There are various overwrought ‘describing’ words that have become devalued and tired through overuse. Unique. Unsurpassed. Unparalleled. Iconic. However the famous and much-loved Elbow Cay Lighthouse could plausibly lay claim to any one of those adjectives. Let’s make that ‘all’. Earlier this year, following a meticulous survey, repairs and refurbishments were made to this stately 89 foot high, 101 step light that came into operation in 1863 during the height of the American Civil War. 

You can read more about the lighthouse, its importance and its machinery in various earlier posts (use the search box), and there is other material including details of the recent repair program HERE. This post is simply to advertise the forthcoming 2nd Lighthouse Festival that takes place in Tuesday June 23rd. The flyer below tells you all you need to know about the day.


For this event, the students of Hope Town Primary School, in conjunction with the invaluable ELBOW REEF LIGHTHOUSE SOCIETY , have produced a wonderful book celebrating the lighthouse, with proceeds of sale benefitting the school’s volunteer programs and the Society’s ongoing projects. I am sure will be a best seller – make it happen!


As last year, the events will include an auction. Among the wide variety of items to be auctioned will be a 15″ x 15″ print on canvas of my photo of a Western Spindalis, taken on the drive of the Delphi Club and included in “THE BIRDS OF ABACO” (a copy of which was auctioned last year).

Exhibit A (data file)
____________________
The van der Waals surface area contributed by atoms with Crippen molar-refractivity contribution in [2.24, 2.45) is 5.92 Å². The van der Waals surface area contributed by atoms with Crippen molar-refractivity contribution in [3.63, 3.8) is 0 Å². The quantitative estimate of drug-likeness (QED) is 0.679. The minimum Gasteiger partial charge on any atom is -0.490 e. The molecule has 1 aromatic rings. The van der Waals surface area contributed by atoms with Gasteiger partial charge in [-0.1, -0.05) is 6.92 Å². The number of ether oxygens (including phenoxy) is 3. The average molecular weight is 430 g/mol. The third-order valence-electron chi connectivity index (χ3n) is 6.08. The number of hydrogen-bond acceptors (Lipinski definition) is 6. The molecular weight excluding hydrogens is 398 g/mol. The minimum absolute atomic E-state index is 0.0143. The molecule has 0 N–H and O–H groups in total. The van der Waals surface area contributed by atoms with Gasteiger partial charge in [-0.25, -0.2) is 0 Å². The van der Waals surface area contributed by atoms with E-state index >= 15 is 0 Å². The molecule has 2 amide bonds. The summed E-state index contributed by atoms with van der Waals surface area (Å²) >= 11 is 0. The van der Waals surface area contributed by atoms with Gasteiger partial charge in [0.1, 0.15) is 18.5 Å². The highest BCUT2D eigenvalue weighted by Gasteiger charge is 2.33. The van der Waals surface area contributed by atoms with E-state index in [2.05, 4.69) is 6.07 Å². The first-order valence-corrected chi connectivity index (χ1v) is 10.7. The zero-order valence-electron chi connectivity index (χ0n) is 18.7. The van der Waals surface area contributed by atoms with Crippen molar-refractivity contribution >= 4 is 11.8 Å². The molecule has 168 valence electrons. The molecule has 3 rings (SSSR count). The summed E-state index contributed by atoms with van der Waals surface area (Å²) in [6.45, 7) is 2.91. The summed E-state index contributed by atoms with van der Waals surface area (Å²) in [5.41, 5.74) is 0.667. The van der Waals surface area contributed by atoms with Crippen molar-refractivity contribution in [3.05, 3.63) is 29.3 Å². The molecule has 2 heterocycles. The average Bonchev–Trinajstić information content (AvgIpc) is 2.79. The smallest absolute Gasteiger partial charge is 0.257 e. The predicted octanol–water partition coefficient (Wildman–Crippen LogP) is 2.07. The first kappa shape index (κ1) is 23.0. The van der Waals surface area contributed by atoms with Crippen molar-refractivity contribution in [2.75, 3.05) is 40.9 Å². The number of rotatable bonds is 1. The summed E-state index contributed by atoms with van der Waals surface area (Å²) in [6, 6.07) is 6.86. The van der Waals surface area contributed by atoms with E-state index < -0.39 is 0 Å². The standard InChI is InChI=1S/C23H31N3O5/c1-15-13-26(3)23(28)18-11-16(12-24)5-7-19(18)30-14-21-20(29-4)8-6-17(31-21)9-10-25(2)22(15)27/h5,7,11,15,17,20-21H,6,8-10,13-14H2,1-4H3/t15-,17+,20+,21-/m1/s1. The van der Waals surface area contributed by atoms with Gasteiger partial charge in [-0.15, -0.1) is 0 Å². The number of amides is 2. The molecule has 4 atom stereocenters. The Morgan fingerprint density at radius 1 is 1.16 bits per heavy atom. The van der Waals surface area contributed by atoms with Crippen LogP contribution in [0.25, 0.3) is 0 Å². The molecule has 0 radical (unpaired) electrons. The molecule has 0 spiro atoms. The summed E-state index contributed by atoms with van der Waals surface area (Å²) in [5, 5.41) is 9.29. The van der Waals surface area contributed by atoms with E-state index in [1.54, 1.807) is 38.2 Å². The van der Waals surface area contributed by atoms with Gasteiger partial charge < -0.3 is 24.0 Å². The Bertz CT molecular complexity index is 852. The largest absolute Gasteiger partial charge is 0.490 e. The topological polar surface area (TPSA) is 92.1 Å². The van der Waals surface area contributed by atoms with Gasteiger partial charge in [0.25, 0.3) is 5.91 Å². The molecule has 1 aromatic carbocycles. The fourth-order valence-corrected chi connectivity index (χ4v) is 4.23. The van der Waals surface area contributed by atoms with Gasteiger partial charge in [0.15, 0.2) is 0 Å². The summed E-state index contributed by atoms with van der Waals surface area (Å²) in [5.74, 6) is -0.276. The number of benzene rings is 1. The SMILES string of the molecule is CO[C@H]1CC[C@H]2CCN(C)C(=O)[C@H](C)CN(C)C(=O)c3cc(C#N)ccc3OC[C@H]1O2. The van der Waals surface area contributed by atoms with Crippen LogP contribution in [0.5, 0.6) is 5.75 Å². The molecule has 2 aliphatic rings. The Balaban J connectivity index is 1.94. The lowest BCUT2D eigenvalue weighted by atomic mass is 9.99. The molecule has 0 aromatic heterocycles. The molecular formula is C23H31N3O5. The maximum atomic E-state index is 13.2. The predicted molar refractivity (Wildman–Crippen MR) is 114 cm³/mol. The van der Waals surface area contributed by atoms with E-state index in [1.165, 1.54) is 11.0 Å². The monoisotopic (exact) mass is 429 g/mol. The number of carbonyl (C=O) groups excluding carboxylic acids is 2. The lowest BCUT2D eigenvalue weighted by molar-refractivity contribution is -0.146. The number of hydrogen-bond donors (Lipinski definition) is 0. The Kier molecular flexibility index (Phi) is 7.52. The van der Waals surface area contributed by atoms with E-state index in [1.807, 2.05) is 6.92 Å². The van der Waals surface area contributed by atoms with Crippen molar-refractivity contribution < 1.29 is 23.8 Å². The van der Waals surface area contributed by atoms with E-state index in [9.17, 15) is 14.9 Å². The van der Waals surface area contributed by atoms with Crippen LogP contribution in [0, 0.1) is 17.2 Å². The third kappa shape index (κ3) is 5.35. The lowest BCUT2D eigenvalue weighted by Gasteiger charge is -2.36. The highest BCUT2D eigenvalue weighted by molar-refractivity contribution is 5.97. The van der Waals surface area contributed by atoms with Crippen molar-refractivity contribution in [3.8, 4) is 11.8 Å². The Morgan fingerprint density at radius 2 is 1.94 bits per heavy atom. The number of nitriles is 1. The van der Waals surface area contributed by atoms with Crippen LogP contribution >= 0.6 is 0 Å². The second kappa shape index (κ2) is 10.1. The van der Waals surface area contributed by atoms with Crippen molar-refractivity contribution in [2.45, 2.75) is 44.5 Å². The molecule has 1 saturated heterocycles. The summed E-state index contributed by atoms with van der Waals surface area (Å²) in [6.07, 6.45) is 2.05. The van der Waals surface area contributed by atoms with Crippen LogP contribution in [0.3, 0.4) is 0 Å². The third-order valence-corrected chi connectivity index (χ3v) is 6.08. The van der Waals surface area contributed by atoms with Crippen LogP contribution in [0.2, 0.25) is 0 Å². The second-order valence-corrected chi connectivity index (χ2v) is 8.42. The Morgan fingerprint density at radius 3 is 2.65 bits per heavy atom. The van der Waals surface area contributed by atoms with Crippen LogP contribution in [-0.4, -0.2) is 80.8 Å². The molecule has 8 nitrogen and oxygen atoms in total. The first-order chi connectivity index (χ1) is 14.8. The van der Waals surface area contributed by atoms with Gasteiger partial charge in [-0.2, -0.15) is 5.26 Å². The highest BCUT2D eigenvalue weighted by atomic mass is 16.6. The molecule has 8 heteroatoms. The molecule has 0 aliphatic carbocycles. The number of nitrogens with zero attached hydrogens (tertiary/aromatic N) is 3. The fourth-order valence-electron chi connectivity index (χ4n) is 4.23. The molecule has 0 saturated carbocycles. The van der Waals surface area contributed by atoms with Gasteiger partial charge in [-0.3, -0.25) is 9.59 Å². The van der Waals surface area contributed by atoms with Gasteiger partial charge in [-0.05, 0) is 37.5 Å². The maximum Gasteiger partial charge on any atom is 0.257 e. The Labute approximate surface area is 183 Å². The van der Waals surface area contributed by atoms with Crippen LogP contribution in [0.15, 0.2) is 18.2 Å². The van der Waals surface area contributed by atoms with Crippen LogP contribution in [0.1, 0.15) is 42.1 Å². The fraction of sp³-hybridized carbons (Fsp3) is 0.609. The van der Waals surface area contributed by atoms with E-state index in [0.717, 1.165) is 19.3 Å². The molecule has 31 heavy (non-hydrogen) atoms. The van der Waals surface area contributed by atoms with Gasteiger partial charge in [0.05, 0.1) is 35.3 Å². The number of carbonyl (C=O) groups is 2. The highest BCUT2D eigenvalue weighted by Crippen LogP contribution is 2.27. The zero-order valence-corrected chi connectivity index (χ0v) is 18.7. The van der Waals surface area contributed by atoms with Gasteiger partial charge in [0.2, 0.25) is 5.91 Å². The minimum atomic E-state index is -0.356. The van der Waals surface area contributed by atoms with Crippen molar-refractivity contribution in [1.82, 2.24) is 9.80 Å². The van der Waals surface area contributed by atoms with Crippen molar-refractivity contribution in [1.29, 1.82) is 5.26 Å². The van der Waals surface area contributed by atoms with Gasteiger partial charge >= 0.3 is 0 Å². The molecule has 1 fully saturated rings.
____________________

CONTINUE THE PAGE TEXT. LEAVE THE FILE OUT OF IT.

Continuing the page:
Western Spindalis, Abaco (Keith Salvesen)

Maybe a few more pics of such an interesting building are called for…. And a reminder of some key words to scatter liberally into your conversation at the event. Or anywhere, really: “Fresnel Lenses”, “Mercury Bed”, “Clockwork Mechanism”, “Trinity House, London”.Hope Town Lighthouse, Elbow Cay Abaco

Hope Town Lighthouse, Elbow Cay, Abaco (Lamp, Fresnel Lens) hoplit22 Hope Town Lighthouse, Elbow Cay, Abaco hoplit20 Hope Town Lighthouse, Elbow Cay, Abaco hoplit19 Hope Town Lighthouse, Elbow Cay, Abaco hoplit18 Hope Town Lighthouse, Elbow Cay, Abaco hoplit17 Hope Town Lighthouse, Elbow Cay, Abaco (Fresnel Lens) hoplit6 Hope Town Lighthouse, Elbow Cay, Abaco hoplit4 Hope Town Lighthouse, Elbow Cay, Abaco hoplit2 Hope Town Lighthouse, Elbow Cay, Abaco hoplit3